Former Speaker of the House Nancy Pelosi often plays fast and loose.
This time it came back to bite her.
And Pelosi was forced to admit in court she got caught breaking one law.
Pelosi’s latest federal election commission report listed a $7,500 payment to an Illinois man named Jorge Rojas.
Rojas sued Pelosi over Pelosi’s campaign spamming him with 21 fundraising text messages over an eight month period.
Business Insider reports:
According to the suit, Rojas received 21 texts from Pelosi’s campaign from November 2021 to July 2022 despite previously placing himself on the registry in 2008 to “obtain solitude from invasive and harassing telemarketing calls.”
He went on to argue that he “experienced frustration, annoyance, irritation, and a sense that his privacy has been invaded” by the texts.
Rojas’ lawsuit alleged Pelosi’s campaign violated the Telephone Consumer Protection Act of 1991, which allows Americans to put their name on a do not call list.
The lawsuit about Pelosi spamming Rojas with text messages called attention to the disparate treatment by tech companies on how they handle Democrat and Republican fundraising appeals.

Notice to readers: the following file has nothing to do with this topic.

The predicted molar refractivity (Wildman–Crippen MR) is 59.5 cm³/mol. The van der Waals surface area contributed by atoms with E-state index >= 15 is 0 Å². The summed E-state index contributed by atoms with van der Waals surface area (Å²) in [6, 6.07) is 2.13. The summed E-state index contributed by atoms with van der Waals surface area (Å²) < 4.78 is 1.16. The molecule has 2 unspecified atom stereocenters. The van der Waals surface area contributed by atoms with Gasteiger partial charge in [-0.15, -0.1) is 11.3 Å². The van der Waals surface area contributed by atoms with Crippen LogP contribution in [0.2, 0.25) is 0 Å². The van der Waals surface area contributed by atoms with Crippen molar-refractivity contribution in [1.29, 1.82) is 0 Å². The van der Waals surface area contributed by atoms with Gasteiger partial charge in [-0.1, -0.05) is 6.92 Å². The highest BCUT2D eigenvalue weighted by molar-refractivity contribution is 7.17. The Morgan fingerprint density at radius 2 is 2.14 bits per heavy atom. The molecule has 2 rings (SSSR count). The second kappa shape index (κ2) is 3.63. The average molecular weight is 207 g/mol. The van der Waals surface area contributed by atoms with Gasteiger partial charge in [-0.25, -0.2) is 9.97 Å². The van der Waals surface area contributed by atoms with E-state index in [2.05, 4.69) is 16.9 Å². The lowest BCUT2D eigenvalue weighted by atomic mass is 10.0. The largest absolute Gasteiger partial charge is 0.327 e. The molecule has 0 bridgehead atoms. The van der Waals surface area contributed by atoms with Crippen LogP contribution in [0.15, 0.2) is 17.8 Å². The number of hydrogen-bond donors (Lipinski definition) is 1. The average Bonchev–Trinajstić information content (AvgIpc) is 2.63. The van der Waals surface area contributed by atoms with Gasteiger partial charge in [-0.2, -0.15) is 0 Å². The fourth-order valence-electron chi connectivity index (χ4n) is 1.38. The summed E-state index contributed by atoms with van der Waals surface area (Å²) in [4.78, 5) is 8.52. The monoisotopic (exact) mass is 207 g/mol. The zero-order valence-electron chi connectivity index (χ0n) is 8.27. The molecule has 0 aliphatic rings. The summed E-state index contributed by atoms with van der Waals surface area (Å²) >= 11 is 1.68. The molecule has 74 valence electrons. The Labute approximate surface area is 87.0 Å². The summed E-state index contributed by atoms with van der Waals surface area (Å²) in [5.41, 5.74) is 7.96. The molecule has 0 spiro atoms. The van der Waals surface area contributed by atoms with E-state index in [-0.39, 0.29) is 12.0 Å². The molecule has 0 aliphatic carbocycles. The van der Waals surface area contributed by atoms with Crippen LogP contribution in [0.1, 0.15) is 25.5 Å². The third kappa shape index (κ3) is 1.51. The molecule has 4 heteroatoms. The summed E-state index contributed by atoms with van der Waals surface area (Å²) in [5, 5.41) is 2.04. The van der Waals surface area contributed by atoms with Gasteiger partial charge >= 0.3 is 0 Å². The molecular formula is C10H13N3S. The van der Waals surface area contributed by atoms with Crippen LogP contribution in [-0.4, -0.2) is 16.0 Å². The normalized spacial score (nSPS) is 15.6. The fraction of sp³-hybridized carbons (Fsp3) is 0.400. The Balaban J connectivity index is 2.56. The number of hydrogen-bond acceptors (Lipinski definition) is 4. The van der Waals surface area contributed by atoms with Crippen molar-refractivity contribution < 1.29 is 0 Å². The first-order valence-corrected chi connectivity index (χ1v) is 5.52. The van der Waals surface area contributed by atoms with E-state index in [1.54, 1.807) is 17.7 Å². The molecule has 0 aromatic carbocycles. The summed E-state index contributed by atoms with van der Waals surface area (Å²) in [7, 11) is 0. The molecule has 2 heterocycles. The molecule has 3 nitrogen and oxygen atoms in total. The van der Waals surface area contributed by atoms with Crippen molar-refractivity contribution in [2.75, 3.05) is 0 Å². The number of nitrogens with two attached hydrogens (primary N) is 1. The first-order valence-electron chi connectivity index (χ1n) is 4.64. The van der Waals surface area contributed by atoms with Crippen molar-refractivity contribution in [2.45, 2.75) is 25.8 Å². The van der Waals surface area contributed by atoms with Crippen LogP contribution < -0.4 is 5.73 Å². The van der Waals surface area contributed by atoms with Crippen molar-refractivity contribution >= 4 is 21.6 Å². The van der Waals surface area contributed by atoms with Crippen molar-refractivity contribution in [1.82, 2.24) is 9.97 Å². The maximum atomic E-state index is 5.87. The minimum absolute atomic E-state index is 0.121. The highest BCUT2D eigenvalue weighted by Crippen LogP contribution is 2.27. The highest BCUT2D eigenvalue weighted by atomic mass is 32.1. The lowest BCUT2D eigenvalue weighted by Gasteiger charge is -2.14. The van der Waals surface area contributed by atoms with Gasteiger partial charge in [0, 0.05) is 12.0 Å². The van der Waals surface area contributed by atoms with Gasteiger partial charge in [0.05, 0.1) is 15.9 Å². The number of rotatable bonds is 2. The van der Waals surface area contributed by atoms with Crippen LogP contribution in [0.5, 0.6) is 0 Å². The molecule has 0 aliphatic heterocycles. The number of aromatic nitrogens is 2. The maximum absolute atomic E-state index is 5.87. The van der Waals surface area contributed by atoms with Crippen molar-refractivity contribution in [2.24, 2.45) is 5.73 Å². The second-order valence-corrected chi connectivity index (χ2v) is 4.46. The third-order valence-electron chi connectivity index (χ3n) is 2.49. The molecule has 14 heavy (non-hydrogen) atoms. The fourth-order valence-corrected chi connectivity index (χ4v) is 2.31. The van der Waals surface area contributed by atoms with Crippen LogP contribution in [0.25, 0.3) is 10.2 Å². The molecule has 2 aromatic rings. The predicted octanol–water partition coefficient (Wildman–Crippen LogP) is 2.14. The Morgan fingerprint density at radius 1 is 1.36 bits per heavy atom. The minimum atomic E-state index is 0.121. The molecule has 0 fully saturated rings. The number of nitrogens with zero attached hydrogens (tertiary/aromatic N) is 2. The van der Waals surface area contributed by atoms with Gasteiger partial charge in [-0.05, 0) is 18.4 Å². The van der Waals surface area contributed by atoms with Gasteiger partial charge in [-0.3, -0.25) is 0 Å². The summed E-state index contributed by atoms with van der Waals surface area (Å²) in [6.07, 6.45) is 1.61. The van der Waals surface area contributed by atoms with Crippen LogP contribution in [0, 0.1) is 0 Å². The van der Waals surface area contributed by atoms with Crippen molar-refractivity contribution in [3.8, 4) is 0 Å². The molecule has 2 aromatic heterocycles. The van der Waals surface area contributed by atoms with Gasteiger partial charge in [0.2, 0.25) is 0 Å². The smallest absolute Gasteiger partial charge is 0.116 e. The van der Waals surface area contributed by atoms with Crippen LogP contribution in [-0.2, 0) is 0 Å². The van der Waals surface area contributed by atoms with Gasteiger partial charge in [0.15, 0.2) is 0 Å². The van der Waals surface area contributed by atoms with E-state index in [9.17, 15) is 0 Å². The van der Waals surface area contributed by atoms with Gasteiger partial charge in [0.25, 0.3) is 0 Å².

In a February 2023 Los Angeles Times column entitled “Why Won’t Nancy Pelosi Stop Emailing Me?” Nicholas Goldberg complained about emails signed by Pelosi for the Democrat Congressional Campaign Committee asking for money for candidates whose email lists he never signed up for that appeared in his inbox.
The fundraising pleas I get are mostly from the Democratic Congressional Campaign Committee and from a handful of politicians whose lists I’ve somehow fallen onto. They’re sent under the names of members of Congress such as Pelosi, Adam Schiff and Hakeem Jeffries, with cameos from Barack Obama, Joe Biden and others. If I choose to contribute, my money is routed through the digital donation platform ActBlue.
I’ve never signed up to be on their lists. I’ve never donated to the candidates in question.
I’m supposed to be flattered, I guess, that these bigwigs are taking time to write to me personally, relying on the use of first names to sound chummy. “Adam suggested I get in touch with you,” wrote Stacey Abrams, when she was running for governor. “Nick, I’m disgusted,” wrote Pelosi. “I wanted to tell you personally.”
Google’s been disproportionately flagging emails like this from Republicans as spam while allowing Democrat appeals to go straight to inboxes.
That created a massive disparity in how much money Democrats can raise online compared to Republicans.
In the last election, Democrats swamped the GOP in the money race, which allowed them to grow their Senate majority.
This was helped in part by tech companies providing favorable treatment for Democrat fundraising appeals.